interest in applying the knowledge and skills set acquired

marcbatco

Senior Member
Italian-Italy
Hi, I would like to please ask you if the expressions in bold are correct in the following:
The attendance and the study of these modules have aroused her interest in applying the knowledge and skills set acquired to the financial market analysis.
 
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  • PaulQ

    Banned
    UK
    English - England
    What does "The attendance and the study of these module" mean? What is an attendance of modules?

    Can you express the whole idea more simply?
     

    stcopy

    Senior Member
    Chinese
    I think he means 'after taking those modules", so I think just use 'those modules' to replace all of them 'The attendance and the study of these modules'.
     

    PaulQ

    Banned
    UK
    English - England
    You're probably right. "The modules have aroused her interest in applying the acquired knowledge and skills set to the financial market analysis." However, this does not mean that she has actually done anything, merely that her interest in perhaps doing something has been aroused. I am not sure that this is what the OP meant.
     

    Edinburgher

    Senior Member
    German/English bilingual
    I'd prefer acquired to come after knowledge and skills set (shouldn't it be skill set? -- a set of skills but a skill set; a box of matches but a match box -- better to leave skills in the plural but drop set), I'd also prefer to see something after acquired that says where or how they were were acquired.

    Her attendance at these course modules aroused her interest in applying the knowledge and skills she acquired during her studies to FMA.
     

    marcbatco

    Senior Member
    Italian-Italy
    What does "The attendance and the study of these module" mean? What is an attendance of modules?

    Can you express the whole idea more simply?
    I think he means 'after taking those modules", so I think just use 'those modules' to replace all of them 'The attendance and the study of these modules'.
    I'd prefer acquired to come after knowledge and skills set (shouldn't it be skill set? -- a set of skills but a skill set; a box of matches but a match box -- better to leave skills in the plural but drop set), I'd also prefer to see something after acquired that says where or how they were were acquired.

    Her attendance at these course modules aroused her interest in applying the knowledge and skills she acquired during her studies to FMA.
    Greetings all

    A wonderful exemplification of the meaninglessness of the word "module".

    Σ
    Thanks, PaulQ, stcopy, Edinburgher, Scholiast.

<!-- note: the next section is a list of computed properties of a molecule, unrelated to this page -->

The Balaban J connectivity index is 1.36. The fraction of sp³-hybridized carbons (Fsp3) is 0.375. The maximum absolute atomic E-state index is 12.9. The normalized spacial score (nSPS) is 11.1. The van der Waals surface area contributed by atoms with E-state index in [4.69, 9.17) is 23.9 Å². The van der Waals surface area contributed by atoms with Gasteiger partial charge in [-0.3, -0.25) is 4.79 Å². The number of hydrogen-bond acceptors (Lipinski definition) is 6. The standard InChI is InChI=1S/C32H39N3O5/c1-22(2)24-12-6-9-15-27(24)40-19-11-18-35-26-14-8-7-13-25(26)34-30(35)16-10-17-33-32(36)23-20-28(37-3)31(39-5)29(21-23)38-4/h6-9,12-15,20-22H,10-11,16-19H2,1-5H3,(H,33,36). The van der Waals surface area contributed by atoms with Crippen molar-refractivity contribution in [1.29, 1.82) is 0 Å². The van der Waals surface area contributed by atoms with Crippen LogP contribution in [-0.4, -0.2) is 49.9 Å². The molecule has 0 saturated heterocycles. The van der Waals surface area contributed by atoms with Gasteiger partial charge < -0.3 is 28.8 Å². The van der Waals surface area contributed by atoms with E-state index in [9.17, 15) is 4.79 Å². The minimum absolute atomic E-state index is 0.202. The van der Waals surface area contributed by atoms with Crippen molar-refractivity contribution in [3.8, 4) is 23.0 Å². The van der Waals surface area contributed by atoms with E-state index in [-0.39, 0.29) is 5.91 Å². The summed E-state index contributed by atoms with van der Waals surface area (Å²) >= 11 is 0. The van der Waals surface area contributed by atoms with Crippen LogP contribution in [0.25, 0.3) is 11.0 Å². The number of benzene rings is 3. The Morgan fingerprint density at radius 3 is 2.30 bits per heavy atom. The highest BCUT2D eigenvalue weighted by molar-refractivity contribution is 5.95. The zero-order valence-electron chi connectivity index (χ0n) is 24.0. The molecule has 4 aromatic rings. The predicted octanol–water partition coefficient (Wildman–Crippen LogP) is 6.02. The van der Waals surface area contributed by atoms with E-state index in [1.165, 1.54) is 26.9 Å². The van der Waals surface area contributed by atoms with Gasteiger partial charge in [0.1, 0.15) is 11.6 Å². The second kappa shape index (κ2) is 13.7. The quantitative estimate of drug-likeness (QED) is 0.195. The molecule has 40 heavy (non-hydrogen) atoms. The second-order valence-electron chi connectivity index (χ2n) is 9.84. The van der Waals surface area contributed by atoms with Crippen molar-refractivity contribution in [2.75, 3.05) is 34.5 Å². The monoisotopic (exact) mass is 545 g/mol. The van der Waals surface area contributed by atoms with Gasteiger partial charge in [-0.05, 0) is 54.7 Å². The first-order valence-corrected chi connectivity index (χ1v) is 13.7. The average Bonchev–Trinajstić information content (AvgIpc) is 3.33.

To PaulQ: Yes, with attendance, I meant the fact she attended university course modules.
    To Edinburgher: what about the following modifications to your suggested sentence: Her attendance at and study of these course modules aroused her interest in applying the knowledge and skills she acquired during her degree to FMA. Why do you suggest dropping set (you are right about the singular form skill)?
     
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    Edinburgher

    Senior Member
    German/English bilingual
    You mean why do I suggest dropping set? For one thing, I think "skill set" is a horrible jargon term, but also the skills (in the set) are what you apply, you don't apply the set as such.
    The degree is what you get at the end of the course, when you graduate. It's an instantaneous event that does not have duration. She didn't acquire knowledge and skills during the degree, but during the course.
    Frankly, you could easily omit much of the beginning of the sentence, and just say "These modules aroused ... during her degree course."
     

    marcbatco

    Senior Member
    Italian-Italy
    You mean why do I suggest dropping set? For one thing, I think "skill set" is a horrible jargon term, but also the skills (in the set) are what you apply, you don't apply the set as such.
    The degree is what you get at the end of the course, when you graduate. It's an instantaneous event that does not have duration. She didn't acquire knowledge and skills during the degree, but during the course.
    Frankly, you could easily omit much of the beginning of the sentence, and just say "These modules aroused ... during her degree course."
    Thanks, Edinburgher, for your suggestions. And from a grammatical point of view, should the first part be: Her (or The) attendance at, and study of, these modules ...?
     

    Edinburgher

    Senior Member
    German/English bilingual
    The grammar is fine, and it doesn't matter whether you begin with her or the (I find her a little better) or whether you keep or omit the two commas (I prefer them left in).
    But, believe it or not, there are more important things in life than grammar! :eek: (Don't tell anyone I said that)
    I don't know why you are so keen to keep all this attendance and study stuff, unless you are translating something and want to make sure every word in the source text is featured in the translated material. Sometimes it's better not to be quite so literal.
    Even the phrase "aroused her interest in applying" sounds stilted. Keep it simple: How about "inspired her to apply"? And think about what really inspired her. It's not the fact that she attended and studied, it's what she studied. Isn't that right?
     
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